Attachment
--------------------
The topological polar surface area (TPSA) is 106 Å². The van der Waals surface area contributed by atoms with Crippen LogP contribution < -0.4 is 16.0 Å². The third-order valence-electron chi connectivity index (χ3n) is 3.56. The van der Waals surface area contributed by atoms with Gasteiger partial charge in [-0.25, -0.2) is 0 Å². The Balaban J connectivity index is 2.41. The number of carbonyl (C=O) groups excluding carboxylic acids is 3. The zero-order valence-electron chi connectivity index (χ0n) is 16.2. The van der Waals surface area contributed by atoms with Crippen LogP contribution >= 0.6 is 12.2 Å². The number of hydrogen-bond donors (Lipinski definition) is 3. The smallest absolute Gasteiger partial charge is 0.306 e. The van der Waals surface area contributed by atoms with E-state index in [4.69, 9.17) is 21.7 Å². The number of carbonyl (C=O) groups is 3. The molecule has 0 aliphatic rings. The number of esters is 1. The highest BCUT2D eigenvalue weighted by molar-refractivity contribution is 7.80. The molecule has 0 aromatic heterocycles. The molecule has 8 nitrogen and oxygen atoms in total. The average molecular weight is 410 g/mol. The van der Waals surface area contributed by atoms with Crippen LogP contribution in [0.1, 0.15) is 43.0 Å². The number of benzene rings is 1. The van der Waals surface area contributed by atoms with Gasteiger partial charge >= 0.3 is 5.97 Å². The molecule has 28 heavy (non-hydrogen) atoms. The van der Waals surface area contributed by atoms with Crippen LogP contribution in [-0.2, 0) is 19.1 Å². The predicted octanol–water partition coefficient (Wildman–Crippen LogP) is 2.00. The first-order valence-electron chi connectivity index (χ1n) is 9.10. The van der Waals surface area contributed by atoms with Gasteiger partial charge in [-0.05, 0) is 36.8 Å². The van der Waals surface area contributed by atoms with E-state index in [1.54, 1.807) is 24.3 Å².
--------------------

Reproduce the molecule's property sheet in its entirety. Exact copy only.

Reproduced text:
The topological polar surface area (TPSA) is 106 Å². The van der Waals surface area contributed by atoms with Crippen LogP contribution < -0.4 is 16.0 Å². The third-order valence-electron chi connectivity index (χ3n) is 3.56. The van der Waals surface area contributed by atoms with Gasteiger partial charge in [-0.25, -0.2) is 0 Å². The Balaban J connectivity index is 2.41. The number of carbonyl (C=O) groups excluding carboxylic acids is 3. The zero-order valence-electron chi connectivity index (χ0n) is 16.2. The van der Waals surface area contributed by atoms with Crippen LogP contribution >= 0.6 is 12.2 Å². The number of hydrogen-bond donors (Lipinski definition) is 3. The smallest absolute Gasteiger partial charge is 0.306 e. The van der Waals surface area contributed by atoms with E-state index in [4.69, 9.17) is 21.7 Å². The number of carbonyl (C=O) groups is 3. The molecule has 0 aliphatic rings. The number of esters is 1. The highest BCUT2D eigenvalue weighted by molar-refractivity contribution is 7.80. The molecule has 0 aromatic heterocycles. The molecule has 8 nitrogen and oxygen atoms in total. The average molecular weight is 410 g/mol. The van der Waals surface area contributed by atoms with Crippen LogP contribution in [0.1, 0.15) is 43.0 Å². The number of benzene rings is 1. The van der Waals surface area contributed by atoms with Gasteiger partial charge >= 0.3 is 5.97 Å². The molecule has 28 heavy (non-hydrogen) atoms. The van der Waals surface area contributed by atoms with Crippen LogP contribution in [-0.2, 0) is 19.1 Å². The predicted octanol–water partition coefficient (Wildman–Crippen LogP) is 2.00. The first-order valence-electron chi connectivity index (χ1n) is 9.10. The van der Waals surface area contributed by atoms with Gasteiger partial charge in [-0.05, 0) is 36.8 Å². The van der Waals surface area contributed by atoms with E-state index in [1.54, 1.807) is 24.3 Å².